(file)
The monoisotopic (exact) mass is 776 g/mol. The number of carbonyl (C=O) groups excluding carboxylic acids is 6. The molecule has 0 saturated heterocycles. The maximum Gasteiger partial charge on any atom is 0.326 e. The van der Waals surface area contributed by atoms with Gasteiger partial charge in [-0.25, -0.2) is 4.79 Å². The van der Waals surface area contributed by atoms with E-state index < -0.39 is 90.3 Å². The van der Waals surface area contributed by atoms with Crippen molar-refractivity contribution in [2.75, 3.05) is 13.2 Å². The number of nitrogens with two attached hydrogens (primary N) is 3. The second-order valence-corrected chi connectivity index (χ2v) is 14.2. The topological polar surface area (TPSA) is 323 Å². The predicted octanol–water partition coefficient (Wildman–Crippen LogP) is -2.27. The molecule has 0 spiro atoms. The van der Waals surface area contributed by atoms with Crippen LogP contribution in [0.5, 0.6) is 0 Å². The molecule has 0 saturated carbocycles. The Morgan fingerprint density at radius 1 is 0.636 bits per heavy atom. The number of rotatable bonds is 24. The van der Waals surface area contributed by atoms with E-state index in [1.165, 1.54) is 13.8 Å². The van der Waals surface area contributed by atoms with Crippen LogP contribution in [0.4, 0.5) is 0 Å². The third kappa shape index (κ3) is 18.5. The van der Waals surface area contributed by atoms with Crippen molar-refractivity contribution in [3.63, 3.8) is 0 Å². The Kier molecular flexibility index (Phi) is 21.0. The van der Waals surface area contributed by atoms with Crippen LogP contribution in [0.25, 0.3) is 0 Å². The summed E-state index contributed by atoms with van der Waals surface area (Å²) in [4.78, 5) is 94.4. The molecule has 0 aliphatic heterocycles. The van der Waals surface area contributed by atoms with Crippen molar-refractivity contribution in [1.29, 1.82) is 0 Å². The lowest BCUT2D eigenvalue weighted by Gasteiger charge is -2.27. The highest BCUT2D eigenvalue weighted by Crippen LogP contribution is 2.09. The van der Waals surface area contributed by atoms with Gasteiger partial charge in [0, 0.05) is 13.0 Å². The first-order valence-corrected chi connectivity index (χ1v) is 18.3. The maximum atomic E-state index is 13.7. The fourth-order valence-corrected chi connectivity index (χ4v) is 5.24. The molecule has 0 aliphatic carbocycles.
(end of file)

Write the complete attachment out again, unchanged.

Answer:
The monoisotopic (exact) mass is 776 g/mol. The number of carbonyl (C=O) groups excluding carboxylic acids is 6. The molecule has 0 saturated heterocycles. The maximum Gasteiger partial charge on any atom is 0.326 e. The van der Waals surface area contributed by atoms with Gasteiger partial charge in [-0.25, -0.2) is 4.79 Å². The van der Waals surface area contributed by atoms with E-state index < -0.39 is 90.3 Å². The van der Waals surface area contributed by atoms with Crippen molar-refractivity contribution in [2.75, 3.05) is 13.2 Å². The number of nitrogens with two attached hydrogens (primary N) is 3. The second-order valence-corrected chi connectivity index (χ2v) is 14.2. The topological polar surface area (TPSA) is 323 Å². The predicted octanol–water partition coefficient (Wildman–Crippen LogP) is -2.27. The molecule has 0 spiro atoms. The van der Waals surface area contributed by atoms with Crippen LogP contribution in [0.5, 0.6) is 0 Å². The molecule has 0 saturated carbocycles. The Morgan fingerprint density at radius 1 is 0.636 bits per heavy atom. The number of rotatable bonds is 24. The van der Waals surface area contributed by atoms with E-state index in [1.165, 1.54) is 13.8 Å². The van der Waals surface area contributed by atoms with Crippen LogP contribution in [0.4, 0.5) is 0 Å². The third kappa shape index (κ3) is 18.5. The van der Waals surface area contributed by atoms with Crippen molar-refractivity contribution in [3.63, 3.8) is 0 Å². The Kier molecular flexibility index (Phi) is 21.0. The van der Waals surface area contributed by atoms with Crippen LogP contribution in [0.25, 0.3) is 0 Å². The summed E-state index contributed by atoms with van der Waals surface area (Å²) in [4.78, 5) is 94.4. The molecule has 0 aliphatic heterocycles. The van der Waals surface area contributed by atoms with Crippen molar-refractivity contribution in [1.29, 1.82) is 0 Å². The lowest BCUT2D eigenvalue weighted by Gasteiger charge is -2.27. The highest BCUT2D eigenvalue weighted by Crippen LogP contribution is 2.09. The van der Waals surface area contributed by atoms with Gasteiger partial charge in [0, 0.05) is 13.0 Å². The first-order valence-corrected chi connectivity index (χ1v) is 18.3. The maximum atomic E-state index is 13.7. The fourth-order valence-corrected chi connectivity index (χ4v) is 5.24. The molecule has 0 aliphatic carbocycles.